The Flight of the Sluggard

Patrick Kennedy
1891 (2nd Edition)

In such importance were held fictional narrations in old times, that they were carefully classified. The following were the chief varieties:—Tales of battles, of voyages, of the taking of forts, of sieges, of deaths of heroes, of cattle-raids, of courtships, of adventures in caverns, of land and sea expeditions, of banquets, and of elopements. Then there were the mere imaginative tales in prose or verse, of which Fion or some of his friends were the heroes. The one that follows is a specimen of the class of stories relative to flights and pursuits; it is called


After a great feast held at the palace of Almhuin, the Fianna betook themselves to Knockany, in Limerick. There Fion, setting up his tent, despatched his warriors to search the mountains that lie on the borders of Limerick, Cork, and Kerry, for game. As he was sitting in his tent playing chess, the scout placed on the brow of the hill entered to apprise him of the approach of a huge unwieldy man, leading, or rather dragging, a wretched horse after him. Coming out they beheld this worthy approaching in a most lazy mode, each step being achieved apparently by some complicated and painful operation. When he was within speaking distance, Fion accosted him. "What is your name—whence come you —and what do you seek?" "Giolla Deacair (slothful fellow) is the name I am called. The spot I came from is not worthy a place in your memory. No one will employ me, I'm so lazy, and so I come to seek service with the hospitable chief of the Fianna Eirionn." "And why do you bring this garran with you?" "To carry me when I go of messages, I am so lazy."

Fion, and those with him, laughed so loud that the wild game within a mile fled to their lairs. He told the lazy fellow he might stay among his giollas. "May the King of Lochlann live in fear of you a hundred years. Go, my poor garran, and graze with the noble beasts on that meadow: Fion allows you."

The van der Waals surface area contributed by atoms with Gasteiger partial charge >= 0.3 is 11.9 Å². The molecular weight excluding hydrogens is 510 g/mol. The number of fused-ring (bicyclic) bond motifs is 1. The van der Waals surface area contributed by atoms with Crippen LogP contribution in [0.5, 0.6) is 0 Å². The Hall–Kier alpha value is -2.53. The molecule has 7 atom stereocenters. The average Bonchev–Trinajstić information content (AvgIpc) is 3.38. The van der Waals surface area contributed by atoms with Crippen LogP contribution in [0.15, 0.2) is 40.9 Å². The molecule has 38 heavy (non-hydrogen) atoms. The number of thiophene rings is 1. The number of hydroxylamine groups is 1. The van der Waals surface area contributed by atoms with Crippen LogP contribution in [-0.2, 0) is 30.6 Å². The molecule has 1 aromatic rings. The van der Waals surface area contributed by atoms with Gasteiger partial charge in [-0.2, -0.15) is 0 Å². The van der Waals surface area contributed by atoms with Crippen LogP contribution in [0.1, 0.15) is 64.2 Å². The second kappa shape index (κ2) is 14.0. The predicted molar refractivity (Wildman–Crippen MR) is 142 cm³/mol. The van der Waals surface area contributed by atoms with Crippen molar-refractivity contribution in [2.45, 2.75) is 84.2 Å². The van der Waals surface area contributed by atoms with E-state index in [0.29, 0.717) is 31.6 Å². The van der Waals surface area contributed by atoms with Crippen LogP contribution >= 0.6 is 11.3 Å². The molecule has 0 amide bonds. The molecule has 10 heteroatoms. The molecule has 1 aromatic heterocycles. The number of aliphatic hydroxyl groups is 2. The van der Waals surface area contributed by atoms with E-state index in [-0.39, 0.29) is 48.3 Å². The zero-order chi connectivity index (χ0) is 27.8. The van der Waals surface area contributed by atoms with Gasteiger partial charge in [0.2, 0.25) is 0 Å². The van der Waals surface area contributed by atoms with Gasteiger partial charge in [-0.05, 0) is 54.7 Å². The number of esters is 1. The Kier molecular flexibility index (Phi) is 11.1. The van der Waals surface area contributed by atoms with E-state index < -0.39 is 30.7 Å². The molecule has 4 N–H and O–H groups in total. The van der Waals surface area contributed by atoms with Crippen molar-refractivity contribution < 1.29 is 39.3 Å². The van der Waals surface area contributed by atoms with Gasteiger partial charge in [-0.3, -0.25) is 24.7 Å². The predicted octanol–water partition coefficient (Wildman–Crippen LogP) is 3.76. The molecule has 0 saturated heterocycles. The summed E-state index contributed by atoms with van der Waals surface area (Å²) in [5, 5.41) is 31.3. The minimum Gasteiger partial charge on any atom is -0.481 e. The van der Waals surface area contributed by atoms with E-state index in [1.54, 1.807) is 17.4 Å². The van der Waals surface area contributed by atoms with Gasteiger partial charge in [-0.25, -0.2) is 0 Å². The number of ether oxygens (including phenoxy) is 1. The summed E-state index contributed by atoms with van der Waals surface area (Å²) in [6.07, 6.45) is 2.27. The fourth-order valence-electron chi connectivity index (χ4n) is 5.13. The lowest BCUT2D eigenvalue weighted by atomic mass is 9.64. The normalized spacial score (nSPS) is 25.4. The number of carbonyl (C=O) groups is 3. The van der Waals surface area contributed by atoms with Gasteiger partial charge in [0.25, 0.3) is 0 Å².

But Fion was scarcely set at his chess-board again, with Bald Conan opposite him, when he heard such squealing and galloping from the pasture that he was outside the tent in a moment; and there was the bony garran biting and kicking the war steeds of Oisin, of Oscur, of Fergus, and of Caeilte, and scattering them in all directions. "Dog of a sluggard," said Fion, "hasten to the pasture and secure your cursed beast, and let me not set eyes on either of you again." "Chief of the men of Erinn, the swift-footed Caeilte would be at Finntraighe, before your servant could reach that meadow. Let Conan rush and catch him by the mane, and I'll be warrant for his quiet." No sooner said than done. Conan seized the mane of the brute, and at once he stood still as if changed to stone. In vain did twigs and leather-braces sound on his ribs. With set feet he held his ground. "Bestride him, O Conan of the sharp tongue," said Slothful Fellow, "and perhaps he'll move." Up flew Conan, and strokes from his rod fell like hail on the sluggard's beast, but his legs remained as if rooted to the soil. "Ah! where has my memory fled?" said Giolla Deacair. "He will not move without feeling the weight of six men such as Conan Maol (the bald)."

Six of Fion's stoutest followers now mounted the steed of ill condition, and at a touch of the sluggard's rod of metal he was off to the ocean, like the arrow that cuts the air. It required the swift limbs of the chief to keep within view; and when they gained the white strand, horse and sluggard footed the waves as if they were a rolled meadow. They were Druids of the Tuath de Danaan people; and Fion, seeing the strange sight, stayed his course, sounded the Bar Buadh, and collected the Fianna to council.

End of this Story

For the pursuit of the captors and their prey over the Atlantic by Fion and a chosen band, the imprisonment of the heroes in a strong tower, and the disenchantment of the Druidic spells, we have not space.[1]


[1] The Fianna were disturbed by the Danaan Druids, much in the style adopted by the giants to plague Odin and his court.